• The Podnosh team want to “….change the way the public and the public sector talk to each other.” and they do this with a programme of social media surgeries which you can can find out more about here.

Notice the difference between “influencing events” , “active agents in partnerships” and “change the way that public and private sector talk to each other” – these phrases show a different stance on the same activity.  I am not attempting to describe these differences as I don’t think there is enough separation to give this much meaning at this stage – though it will be an interesting thing to keep an eye on.  Whatever the vision as to why they are doing it what we do have is a growing number of people that believe it is a very good thing to give communities the tools they need to use new technologies to help themselves – and I must say that I am one of them. While I am actively not commenting on the Big Society concept (where to start!) it seems obvious to me that any attempt to strengthen local community civic engagement must to some extent make use of these new technologies – if nothing else in order to provide an infrastructure that the state can meaningfully interact with. But that is definitely different post altogether.

Before moving on – its worth noting that this usage of hyperlocal is specific to the UK – in the US hyperlocal refers to media coverage (as you can see from the wikipedia definition) which is perhaps a reflection of the very different media situations in the two countries. I have not looked into other usages but will be checking out Sweden and Spain at least and will update accordingly when I have done so.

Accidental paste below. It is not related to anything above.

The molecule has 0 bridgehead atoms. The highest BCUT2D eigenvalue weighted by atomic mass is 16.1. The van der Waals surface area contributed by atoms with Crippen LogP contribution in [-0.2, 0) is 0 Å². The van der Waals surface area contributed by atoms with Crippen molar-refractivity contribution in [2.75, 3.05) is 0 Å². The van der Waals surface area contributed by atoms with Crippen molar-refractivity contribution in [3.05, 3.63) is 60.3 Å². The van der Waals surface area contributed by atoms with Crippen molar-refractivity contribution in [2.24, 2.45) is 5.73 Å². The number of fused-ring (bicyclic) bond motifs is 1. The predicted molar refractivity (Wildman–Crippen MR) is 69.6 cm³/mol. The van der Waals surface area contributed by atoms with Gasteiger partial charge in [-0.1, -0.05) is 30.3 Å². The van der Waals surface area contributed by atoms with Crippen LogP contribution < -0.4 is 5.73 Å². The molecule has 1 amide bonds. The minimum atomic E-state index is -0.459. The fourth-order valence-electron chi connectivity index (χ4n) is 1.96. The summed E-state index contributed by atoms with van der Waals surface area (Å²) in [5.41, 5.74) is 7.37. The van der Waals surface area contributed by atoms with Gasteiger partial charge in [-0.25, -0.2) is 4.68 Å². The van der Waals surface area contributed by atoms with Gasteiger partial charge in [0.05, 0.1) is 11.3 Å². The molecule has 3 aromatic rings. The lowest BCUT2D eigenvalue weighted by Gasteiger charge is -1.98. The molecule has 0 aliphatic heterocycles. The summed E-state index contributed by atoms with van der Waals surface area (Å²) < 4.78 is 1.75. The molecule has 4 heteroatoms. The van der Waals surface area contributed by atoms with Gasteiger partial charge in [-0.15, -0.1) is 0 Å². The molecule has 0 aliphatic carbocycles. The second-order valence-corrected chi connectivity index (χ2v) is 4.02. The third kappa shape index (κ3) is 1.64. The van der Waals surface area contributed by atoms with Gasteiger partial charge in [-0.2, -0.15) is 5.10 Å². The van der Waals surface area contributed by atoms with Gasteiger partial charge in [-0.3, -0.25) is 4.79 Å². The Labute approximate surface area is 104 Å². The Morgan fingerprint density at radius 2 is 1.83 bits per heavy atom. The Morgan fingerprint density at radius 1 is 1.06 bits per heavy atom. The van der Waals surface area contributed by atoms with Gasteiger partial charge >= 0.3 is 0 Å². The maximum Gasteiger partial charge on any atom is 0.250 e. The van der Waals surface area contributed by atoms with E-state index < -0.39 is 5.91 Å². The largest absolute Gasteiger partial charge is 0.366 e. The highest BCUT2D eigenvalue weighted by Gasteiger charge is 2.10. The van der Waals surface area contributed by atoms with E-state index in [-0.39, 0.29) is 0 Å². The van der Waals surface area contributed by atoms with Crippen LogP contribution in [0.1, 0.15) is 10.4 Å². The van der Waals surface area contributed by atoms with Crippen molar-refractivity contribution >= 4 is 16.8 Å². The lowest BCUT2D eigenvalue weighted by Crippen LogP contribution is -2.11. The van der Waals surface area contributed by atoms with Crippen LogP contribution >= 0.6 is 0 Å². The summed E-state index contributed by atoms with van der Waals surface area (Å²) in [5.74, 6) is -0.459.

But is there any research?

I have been hunting and the only substantive research project I can find around hyperlocal communities in the UK is the London’s Digital Neighbourhood’s study which is being run by Networked Neighbourhoods and funded by London Council’s (I’m on the steering group for it so that I can torment them with annoying questions). This is really a pilot study but is already starting to show some interesting results. I will post more when they publish findings but you can keep an eye on it from their website here.

Apart from the ‘teach a man to fish’ approaches that are described above there are a couple of other organised projects that I know of:

  • The study from De Montfort called “Amplified Leicester”which has now turned into a community website. This project is rather different and took a deeper look at what technology could do for a community rather than looking at ways in which the community uses technology to organise itself.
  • The work that the folks at Cambridgeshire County Council have been doing with the Fenland Social Media project which provides a different approach altogether which you can read about through Michelle Ide Smith‘s research.

Apart from these the focus has been on communities of interest or practice, perhaps based around specific groups like this one around virtual worlds which is closer in nature to some of Danah Boyd‘s work.  If anyone knows of other more relevant research then I would be very grateful to be pointed at it at this point….

Putting the local into Hyperlocal

But this all gives us a working practitioner definition of hyperlocal – I have described what it does rather than what it is. To do that we need to look a little deeper. Firstly lets deal with the hyper bit. To me this is really all in the usage in this context – its about drilling down below the local into the smallest area we can describe. It has a pleasingly techno feel as a word and I really think that’s about it though the sense of hyper as referring to many dimensions is also relevant when we get on to a more detailed description of place. However the relative newness of the term means that there is not a lot of complexity to its application and the real issue is in how we describe the term ‘local’.